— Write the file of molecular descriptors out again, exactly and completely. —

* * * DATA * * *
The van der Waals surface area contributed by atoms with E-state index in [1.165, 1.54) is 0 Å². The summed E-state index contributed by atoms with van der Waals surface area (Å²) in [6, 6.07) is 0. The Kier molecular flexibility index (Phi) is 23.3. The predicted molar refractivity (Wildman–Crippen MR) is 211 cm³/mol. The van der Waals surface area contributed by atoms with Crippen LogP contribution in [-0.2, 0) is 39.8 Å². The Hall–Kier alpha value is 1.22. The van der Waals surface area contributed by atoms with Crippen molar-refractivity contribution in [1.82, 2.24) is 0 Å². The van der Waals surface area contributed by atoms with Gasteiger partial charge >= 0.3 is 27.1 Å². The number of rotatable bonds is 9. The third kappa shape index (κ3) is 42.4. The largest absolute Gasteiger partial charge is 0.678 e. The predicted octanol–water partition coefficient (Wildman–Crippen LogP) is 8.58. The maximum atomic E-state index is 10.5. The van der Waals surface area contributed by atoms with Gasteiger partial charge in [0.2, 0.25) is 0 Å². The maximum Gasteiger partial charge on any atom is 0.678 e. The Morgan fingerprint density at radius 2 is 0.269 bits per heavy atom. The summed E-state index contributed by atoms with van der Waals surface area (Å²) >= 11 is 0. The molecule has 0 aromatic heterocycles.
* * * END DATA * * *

The van der Waals surface area contributed by atoms with E-state index in [1.165, 1.54) is 0 Å². The summed E-state index contributed by atoms with van der Waals surface area (Å²) in [6, 6.07) is 0. The Kier molecular flexibility index (Phi) is 23.3. The predicted molar refractivity (Wildman–Crippen MR) is 211 cm³/mol. The van der Waals surface area contributed by atoms with Crippen LogP contribution in [-0.2, 0) is 39.8 Å². The Hall–Kier alpha value is 1.22. The van der Waals surface area contributed by atoms with Crippen molar-refractivity contribution in [1.82, 2.24) is 0 Å². The van der Waals surface area contributed by atoms with Gasteiger partial charge >= 0.3 is 27.1 Å². The number of rotatable bonds is 9. The third kappa shape index (κ3) is 42.4. The largest absolute Gasteiger partial charge is 0.678 e. The predicted octanol–water partition coefficient (Wildman–Crippen LogP) is 8.58. The maximum atomic E-state index is 10.5. The van der Waals surface area contributed by atoms with Gasteiger partial charge in [0.2, 0.25) is 0 Å². The maximum Gasteiger partial charge on any atom is 0.678 e. The Morgan fingerprint density at radius 2 is 0.269 bits per heavy atom. The summed E-state index contributed by atoms with van der Waals surface area (Å²) >= 11 is 0. The molecule has 0 aromatic heterocycles.